In considering an attorney’s reputation, you should consider:

  • Does the attorney settle every case or is he willing to appeal inappropriate decisions and fight for your rights? Opposing counsel will handle their negotiations differently if their opponent’s reputation indicates that settlement offers are quickly accepted versus a reputation of insisting on full payment, even if it means taking the case up the appellate chain.
  • A judge, experienced with the attorney’s representation, will take the reputation into consideration in every decision made. Has the attorney always been honest and truthful with the court? If so, and that attorney requests a continuance for x reason, the judge is more likely to accept x as fact and grant the continuance. If another attorney has excuses every week, trying to avoid progressing with litigation will likely be denied the requested continuance.
  • Does the opposing counsel have respect for the attorney’s reputation? If so, they are far less likely to push meaningless issues or obstacles to moving forward. They know they must be reasonable in offers as the attorney is not afraid to litigate the case, and has done so many times in the past.       Essentially, is this the fight they want to pick.

But What About Free Consults?: Many attorneys still offer free consults, but it is important to understand the history of free consults and what is actually being offered.

The offering of free consults began, in part, as the law started to evolve into specialized areas, while attorneys were still general practitioners. The law began to evolve at such a fast pace through new statutes and case law that the general practitioner was unable to keep up with the changes and provide competent representation to his/her client. Attorneys didn’t want to be labeled as shysters for collecting a fee, just to tell a potential client that he/she couldn’t handle the legal issue of the client. And so, the offering of free consults came to fruition.

The free consult was an opportunity for the attorney to understand the legal needs of the client and advise the client as to whether he/she could competently represent the client. If he/she couldn’t, the client didn’t pay simply to be told that the attorney couldn’t handle his/her needs. On the other hand, if the attorney could competently handle the matter, the attorney would discuss fees for handling the legal issues.

What the attorney did not do is provide legal advice for free. If the client arrived with forms and questions as to how to fill them out, the attorney would not explain to client how to fill them out as part of the free consult. Rather, the attorney only advised the client as to whether there were valid issues and if so, estimated the time that would likely be involved in protecting the client’s interests. It also provided the client with the opportunity to meet the attorney, determine if the attorney understands the issues and possesses the required skills. This is no different today.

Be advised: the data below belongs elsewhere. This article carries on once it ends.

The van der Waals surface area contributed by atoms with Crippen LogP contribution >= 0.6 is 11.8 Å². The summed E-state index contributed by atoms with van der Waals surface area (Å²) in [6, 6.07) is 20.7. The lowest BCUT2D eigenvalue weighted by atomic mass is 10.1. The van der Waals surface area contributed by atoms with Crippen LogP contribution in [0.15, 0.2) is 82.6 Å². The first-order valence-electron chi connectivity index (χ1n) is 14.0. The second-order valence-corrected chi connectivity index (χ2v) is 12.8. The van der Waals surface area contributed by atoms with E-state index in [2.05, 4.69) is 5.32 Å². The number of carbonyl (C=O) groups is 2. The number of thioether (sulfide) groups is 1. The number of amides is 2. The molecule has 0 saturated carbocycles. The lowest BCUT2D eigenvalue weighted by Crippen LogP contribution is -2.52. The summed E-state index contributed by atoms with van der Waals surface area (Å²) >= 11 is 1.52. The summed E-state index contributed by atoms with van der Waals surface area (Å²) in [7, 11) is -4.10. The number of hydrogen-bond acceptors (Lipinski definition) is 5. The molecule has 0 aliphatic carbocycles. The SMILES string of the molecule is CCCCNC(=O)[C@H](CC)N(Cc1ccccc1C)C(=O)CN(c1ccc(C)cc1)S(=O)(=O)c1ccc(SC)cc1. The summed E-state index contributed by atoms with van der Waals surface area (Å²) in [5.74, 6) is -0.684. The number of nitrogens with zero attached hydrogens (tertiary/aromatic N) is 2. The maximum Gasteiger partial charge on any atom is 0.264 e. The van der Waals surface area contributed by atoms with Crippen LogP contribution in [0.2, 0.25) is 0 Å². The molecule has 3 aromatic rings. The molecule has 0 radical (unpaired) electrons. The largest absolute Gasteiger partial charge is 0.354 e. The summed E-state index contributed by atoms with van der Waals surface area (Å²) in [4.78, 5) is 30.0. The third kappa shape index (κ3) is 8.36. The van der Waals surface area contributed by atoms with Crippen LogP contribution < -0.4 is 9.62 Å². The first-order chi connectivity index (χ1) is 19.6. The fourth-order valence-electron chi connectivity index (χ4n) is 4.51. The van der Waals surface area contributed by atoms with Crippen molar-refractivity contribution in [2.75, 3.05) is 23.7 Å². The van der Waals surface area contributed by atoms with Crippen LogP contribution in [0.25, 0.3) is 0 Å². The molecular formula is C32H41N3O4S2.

It’s Still Just A Question: For some, the above is meaningless, as we move further into an entitlement society. Unfortunately, at the end of the day, we all still have to put food on the table for our families, gas in our cars, and pay taxes to the Government. Contrary to popular belief, attorneys, much like doctors, are not making excessive salaries. A majority of lawyers are making between $40-$50k, while putting in 80-100hr workweeks. Moreover, the debt incurred to become an attorney, again much like doctors, is astronomical. And this is all before the overhead costs.

Just remember that next time you ask, while it may be “just a question,” an attorney has nothing more than his time, experience and reputation to sell and he/she, just like you, deserves to be paid for his/her time.

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Chief Counsel Joshua Prince to Represent Perry County Sheriff Carl Nace

It is with extreme honor and privilege that we announce that Chief Counsel Joshua Prince of the Firearms Industry Consulting Group (FICG), a division of Prince Law Offices, P.C., has been retained as special counsel to Perry County Sheriff Carl Nace in relation to a recent lawsuit filed against Sheriff Nace by the Perry County Auditors demanding that he disclose confidential license to carry firearms (LTCF) applicant information in violation of the law. As readers of our blog are aware from previous blogs by Attorney Prince, Sheriff Nace has stood steadfast in his refusal to turn over the information and even the Perry County Commissioners support Sheriff Nace in this matter.

When he learned that the Auditors had filed suit against Sheriff Nace, Attorney Prince offered his time pro-bono to represent Sheriff Nace because of the issue involved and his experience litigating the confidentiality provisions of Section 6111(i). When asked for comment, Attorney Prince simply stated “I’m honored to be acting as special counsel to Sheriff Nace and look forward to a speedy resolution of this matter in his favor.”

Please join us in supporting Sheriff Nace in his steadfast dedication to the protection of our rights!